ELIZA CUSSEN WAS on her way to see “Wonder Woman,” and listening to an episode of her favorite podcast, “Call Your Girlfriend.” This one focused on women in politics (or the lack thereof). Like many would in this situation, she wondered: What can I do?
Right then, she decided to create what is now Project Sheila, an organization dedicated to helping female politicians launch campaign websites. Cussen has been interested in web design for most of her life, and was working as a digital communications specialist when she had the idea. She saw that although she did not have significant funds to donate to campaigns, she could use her expertise to help in another way. She put out a call to friends in her network, asking if anyone needed help with web design, and received several requests right away. About three weeks after Cussen had the idea, her site went live.
Her idea grew to what is now Project Sheila, a website designed to help progressive female candidates run successful campaigns by creating high-quality websites. She hopes the organization will encourage women all over the country to incorporate political careers into their dreams and aspirations. The site is oriented towards female politicians— particularly millennials—who are running for local office. It pairs candidates with feminist designers, developers, and web producers to create beautiful and productive campaign websites. Cussen hopes to make Project Sheila into a social enterprise, in order to support female entrepreneurship and encourage women in tech and creative labor.
When asked about the presence of Jewish women in politics and in relation to the project, Cussen said, “We don’t ask about ethnicity or religion when screening applicants. However, I’d welcome Jewish women in particular to apply. I’m inspired by the number of Jewish women who are active in the resistance and I think there is so much they can offer by running for office.”
Sheila is also non-partisan, because many candidates running for local offices, like school boards and city councils, do not declare affiliation with a political party, and many progressives also choose not to join the Democratic party. Also, Cussen’s own background played a role: “As an immigrant, I think I feel less brand loyalty to the Democratic party than progressives raised in the two-party system, so for that reason I wanted it to be broad,” she said.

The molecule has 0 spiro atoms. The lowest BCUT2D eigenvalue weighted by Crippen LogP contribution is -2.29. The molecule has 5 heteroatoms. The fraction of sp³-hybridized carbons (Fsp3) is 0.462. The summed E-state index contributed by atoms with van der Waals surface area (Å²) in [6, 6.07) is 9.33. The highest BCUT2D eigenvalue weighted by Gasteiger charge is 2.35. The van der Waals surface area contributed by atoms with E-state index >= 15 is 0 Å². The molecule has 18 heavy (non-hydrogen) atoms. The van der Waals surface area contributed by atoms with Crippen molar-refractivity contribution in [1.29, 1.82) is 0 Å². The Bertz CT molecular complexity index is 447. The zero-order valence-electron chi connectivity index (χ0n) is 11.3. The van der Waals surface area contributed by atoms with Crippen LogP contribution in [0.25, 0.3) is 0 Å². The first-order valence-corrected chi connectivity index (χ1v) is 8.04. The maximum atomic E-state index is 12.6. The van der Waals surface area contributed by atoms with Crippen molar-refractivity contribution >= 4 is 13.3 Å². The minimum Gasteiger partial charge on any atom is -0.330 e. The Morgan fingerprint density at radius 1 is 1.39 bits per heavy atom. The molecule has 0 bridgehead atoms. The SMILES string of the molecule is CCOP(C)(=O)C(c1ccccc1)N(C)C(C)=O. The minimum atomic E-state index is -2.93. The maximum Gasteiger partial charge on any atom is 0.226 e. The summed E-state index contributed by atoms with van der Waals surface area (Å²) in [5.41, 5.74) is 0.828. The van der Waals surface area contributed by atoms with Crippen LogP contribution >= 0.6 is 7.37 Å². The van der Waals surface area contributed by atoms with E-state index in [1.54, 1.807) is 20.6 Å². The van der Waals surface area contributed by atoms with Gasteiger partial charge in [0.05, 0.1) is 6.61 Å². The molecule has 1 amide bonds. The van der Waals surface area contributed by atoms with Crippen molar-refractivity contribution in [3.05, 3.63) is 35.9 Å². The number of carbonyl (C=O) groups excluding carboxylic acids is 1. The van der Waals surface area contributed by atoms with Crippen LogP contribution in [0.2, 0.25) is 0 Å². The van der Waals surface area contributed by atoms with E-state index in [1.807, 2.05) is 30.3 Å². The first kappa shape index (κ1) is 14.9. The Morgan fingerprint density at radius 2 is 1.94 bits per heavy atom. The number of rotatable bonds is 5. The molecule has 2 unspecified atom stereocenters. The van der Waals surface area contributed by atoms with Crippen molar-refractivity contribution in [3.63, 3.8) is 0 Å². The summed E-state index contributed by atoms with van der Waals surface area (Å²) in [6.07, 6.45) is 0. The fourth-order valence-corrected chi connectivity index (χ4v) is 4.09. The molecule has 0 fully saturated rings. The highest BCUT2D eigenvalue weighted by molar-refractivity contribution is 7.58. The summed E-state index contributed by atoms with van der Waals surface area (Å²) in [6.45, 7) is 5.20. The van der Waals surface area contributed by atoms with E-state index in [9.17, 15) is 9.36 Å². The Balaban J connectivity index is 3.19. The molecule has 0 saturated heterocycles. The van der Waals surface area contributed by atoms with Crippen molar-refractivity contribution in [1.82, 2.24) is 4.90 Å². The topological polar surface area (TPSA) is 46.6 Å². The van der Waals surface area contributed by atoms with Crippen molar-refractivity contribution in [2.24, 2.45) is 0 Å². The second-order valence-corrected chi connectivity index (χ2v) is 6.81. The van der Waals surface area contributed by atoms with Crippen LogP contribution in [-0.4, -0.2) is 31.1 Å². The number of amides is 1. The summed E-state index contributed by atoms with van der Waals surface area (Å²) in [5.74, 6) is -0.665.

She moved to America three years ago, and has been active in progressive movements in both the USA and Australia, previously serving as the Executive Director for NARAL Pro-Choice Wisconsin. “I believe that facilitating the election of women is really the only way to ensure reproductive freedoms are protected,” she wrote in an email. “The theft of the 2016 election by Trump was a crushing blow, but the resistance that has bloomed in the last eight months has been a joy to behold. I want to help it however I can.”
Instead of pledging allegiance to a party, she created several other guidelines. Project Sheila candidates must be female, femme, transgender, or otherwise gender-nonconforming. They must be progressive, which the website defines as “supporting the equal opportunity and dignity of women, people of color, immigrants, LGBT people, and other vulnerable and under-served groups.” It also states that “the candidate must stand for abortion rights and reproductive justice, and support policies that dismantle white supremacy. They must advocate for the health of the planet.”
The name Sheila comes from an Australian slang term traditionally used by men in reference to women. “Sheila describes a certain type of woman whose edges are a little bit rough, who is not always interested in doing what’s right and proper —she’s interested in going her own way,” said Cussen. “I wanted to bake that into the enterprise, to really embrace women who don’t necessarily fit the mold of the statesman and work out how we can get them to be amazing politicians.” The website proclaims, “American government needs more Sheilas.”
Project Sheila works on a sliding scale, charging $0 to $800, never turning people away for lack of funds. Cussen hopes to soon see progressive women running in every race from the city council to the U.S. Senate. “There’s nothing stopping us from helping thousands of women in 2018,” she said. Wonder Woman would be proud.